Sociologist: lower rates of poverty the result of “robust social policy”

A profile of sociologist David Brady summarizes his arguments about how a larger welfare state limits poverty:

Brady’s 2009 book Rich Democracies, Poor People: How Politics Explain Poverty, offers an analysis of social inequality that is counter to the prevailing notion that it is an inescapable outcome of individual failings – known as the “culture of poverty” – or the result of rising unemployment. It shows that among affluent western societies there are immense variations in poverty: from almost 20% of the population in the US at one end of a scale, followed by Canada, Australia, Spain and Italy, to less than 10% at the other end – where the Scandinavian countries sit – with the UK and Germany somewhere in between.

The reason for such stark differences lies not with the numbers of single mums or jobless people but with whether a country has made larger investments in the welfare state, argues Brady. For those countries that have spent proportionately more on pensions, healthcare, family assistance and unemployment compensation – what we in Britain call the welfare state and Brady refers to as “social policy” – poverty levels will be lower…

British attitude surveys have shown a marked decline in support for redistribution since the mid-1980s, and opinion polls suggest a majority of the British public believes that the government pays out too much in benefits and that welfare levels overall should be reduced…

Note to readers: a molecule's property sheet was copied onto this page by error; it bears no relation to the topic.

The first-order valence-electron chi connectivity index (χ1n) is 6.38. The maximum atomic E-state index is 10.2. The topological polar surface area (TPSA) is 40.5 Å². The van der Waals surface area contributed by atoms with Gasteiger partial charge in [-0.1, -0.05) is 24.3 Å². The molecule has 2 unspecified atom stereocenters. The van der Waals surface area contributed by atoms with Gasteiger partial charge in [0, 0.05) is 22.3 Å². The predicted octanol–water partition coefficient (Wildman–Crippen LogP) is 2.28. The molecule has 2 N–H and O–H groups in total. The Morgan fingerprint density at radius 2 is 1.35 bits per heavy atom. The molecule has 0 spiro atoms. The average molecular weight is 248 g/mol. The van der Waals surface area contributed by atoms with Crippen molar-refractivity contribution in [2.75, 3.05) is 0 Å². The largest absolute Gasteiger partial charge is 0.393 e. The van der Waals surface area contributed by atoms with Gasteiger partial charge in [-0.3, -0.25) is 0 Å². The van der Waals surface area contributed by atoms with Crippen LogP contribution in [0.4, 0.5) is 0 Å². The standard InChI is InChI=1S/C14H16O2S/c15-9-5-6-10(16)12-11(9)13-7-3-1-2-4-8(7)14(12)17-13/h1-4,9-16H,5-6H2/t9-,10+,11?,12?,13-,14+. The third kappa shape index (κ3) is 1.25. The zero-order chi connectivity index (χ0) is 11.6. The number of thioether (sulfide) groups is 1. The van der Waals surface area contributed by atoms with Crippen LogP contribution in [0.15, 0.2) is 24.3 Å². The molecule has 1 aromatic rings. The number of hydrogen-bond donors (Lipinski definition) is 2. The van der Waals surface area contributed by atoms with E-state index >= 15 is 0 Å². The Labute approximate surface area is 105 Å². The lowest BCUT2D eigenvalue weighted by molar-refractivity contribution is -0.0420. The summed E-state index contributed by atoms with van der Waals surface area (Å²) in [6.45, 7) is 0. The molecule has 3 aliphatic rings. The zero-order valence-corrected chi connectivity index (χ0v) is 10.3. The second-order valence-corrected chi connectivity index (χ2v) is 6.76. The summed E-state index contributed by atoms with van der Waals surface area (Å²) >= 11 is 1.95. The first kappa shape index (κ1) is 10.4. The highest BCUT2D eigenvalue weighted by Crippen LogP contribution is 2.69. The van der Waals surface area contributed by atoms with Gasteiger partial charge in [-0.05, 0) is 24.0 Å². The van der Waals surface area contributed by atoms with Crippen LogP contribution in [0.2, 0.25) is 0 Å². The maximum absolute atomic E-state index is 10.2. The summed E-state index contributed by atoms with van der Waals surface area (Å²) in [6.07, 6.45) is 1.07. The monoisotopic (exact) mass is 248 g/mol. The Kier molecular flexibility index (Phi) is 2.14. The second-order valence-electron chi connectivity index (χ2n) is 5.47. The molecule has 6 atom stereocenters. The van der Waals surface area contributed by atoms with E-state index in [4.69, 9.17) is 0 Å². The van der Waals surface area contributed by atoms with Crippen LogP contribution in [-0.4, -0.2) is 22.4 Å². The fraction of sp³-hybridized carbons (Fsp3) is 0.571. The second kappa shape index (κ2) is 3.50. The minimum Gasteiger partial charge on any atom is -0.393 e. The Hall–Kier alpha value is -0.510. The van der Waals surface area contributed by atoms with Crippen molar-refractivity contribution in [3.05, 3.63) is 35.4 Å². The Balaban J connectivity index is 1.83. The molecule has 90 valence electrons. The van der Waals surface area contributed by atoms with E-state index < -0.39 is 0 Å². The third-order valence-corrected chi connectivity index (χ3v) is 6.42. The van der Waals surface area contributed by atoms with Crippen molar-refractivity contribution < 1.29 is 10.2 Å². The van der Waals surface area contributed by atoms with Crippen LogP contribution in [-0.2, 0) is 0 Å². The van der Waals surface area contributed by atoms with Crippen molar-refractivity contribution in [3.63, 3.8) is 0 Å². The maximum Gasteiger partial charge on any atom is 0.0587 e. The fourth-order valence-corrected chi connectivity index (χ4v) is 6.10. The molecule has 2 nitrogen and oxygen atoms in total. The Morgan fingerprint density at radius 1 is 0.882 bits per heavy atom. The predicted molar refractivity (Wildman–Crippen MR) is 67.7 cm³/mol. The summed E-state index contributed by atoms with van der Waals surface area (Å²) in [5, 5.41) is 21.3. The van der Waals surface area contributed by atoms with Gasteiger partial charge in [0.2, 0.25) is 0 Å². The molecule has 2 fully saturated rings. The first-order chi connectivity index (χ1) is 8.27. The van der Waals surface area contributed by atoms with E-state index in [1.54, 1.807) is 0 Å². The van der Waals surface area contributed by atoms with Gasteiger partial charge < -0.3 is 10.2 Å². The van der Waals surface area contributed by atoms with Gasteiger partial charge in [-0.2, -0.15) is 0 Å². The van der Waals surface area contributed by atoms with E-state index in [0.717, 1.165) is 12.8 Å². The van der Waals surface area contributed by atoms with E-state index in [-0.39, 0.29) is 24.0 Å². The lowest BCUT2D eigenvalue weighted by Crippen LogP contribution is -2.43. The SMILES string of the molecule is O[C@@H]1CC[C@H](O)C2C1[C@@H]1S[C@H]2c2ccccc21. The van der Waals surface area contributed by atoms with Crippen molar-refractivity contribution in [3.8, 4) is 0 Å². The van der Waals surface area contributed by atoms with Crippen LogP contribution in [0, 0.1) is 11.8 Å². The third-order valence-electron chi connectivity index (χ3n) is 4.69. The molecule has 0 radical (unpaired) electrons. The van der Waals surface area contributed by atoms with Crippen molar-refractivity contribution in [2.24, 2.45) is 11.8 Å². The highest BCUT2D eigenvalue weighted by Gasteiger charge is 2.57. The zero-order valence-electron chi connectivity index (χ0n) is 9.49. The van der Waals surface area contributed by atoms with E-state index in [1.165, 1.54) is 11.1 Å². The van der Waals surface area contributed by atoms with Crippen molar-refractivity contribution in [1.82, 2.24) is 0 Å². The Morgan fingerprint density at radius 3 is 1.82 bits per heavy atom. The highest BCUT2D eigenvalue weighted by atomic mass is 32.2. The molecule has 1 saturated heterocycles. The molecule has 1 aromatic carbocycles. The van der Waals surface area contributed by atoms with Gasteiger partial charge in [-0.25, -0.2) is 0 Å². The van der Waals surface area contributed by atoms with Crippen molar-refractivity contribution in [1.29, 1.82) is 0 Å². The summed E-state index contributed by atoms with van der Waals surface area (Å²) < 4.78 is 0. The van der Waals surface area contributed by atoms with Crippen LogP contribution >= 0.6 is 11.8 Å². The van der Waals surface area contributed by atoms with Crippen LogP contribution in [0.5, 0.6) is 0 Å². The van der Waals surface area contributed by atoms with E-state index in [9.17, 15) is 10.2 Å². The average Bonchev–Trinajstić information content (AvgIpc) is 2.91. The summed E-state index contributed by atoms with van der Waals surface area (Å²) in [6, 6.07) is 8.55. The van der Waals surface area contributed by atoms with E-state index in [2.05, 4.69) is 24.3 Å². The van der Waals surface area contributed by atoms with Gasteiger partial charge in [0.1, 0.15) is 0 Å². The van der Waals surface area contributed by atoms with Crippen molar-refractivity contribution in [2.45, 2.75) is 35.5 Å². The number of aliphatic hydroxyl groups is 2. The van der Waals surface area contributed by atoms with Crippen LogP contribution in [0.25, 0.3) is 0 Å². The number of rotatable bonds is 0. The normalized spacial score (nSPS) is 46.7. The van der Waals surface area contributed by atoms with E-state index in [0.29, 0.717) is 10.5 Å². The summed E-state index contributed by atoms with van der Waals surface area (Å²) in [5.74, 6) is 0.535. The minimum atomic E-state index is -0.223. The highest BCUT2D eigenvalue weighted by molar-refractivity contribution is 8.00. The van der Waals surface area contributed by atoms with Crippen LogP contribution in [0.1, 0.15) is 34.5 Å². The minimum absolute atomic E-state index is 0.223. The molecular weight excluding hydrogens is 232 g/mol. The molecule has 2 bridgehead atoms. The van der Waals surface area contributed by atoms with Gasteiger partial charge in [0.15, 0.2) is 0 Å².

He challenges poverty campaigns in the UK to address head-on politicians’ concerns around benefit dependency and the so-called something for nothing culture. “Spending on social policy is something for something,” he asserts. “[It is] a social investment in the next generation – on good schools and childcare – that manages against risk by preventing people from falling into poverty. And, above all, it is a citizen’s right.”

While this profile talks about how Brady’s work fits with current British politics and government cost-cutting, I imagine he would have some commentary about the current situation in the United States.

I would be interested to hear Brady discuss whether there are trade-offs for this kind of welfare state spending or whether it really is more good than not. For example, if you spend all of that money fighting poverty, does it limit a country’s abilities to spend in other important areas?

This gets more complicated when Brady introduces the ideas of rights. In America, we often have costs-benefits arguments about government spending – can we afford it or is it worth the money spent? If we spend money in one direction, say, promoting job creation, will we get money on the other end, say less paid out in unemployment? The idea of rights shifts the discussion away from just the finances and suggests it is more about values than money.

Maybe I should just track down the book…

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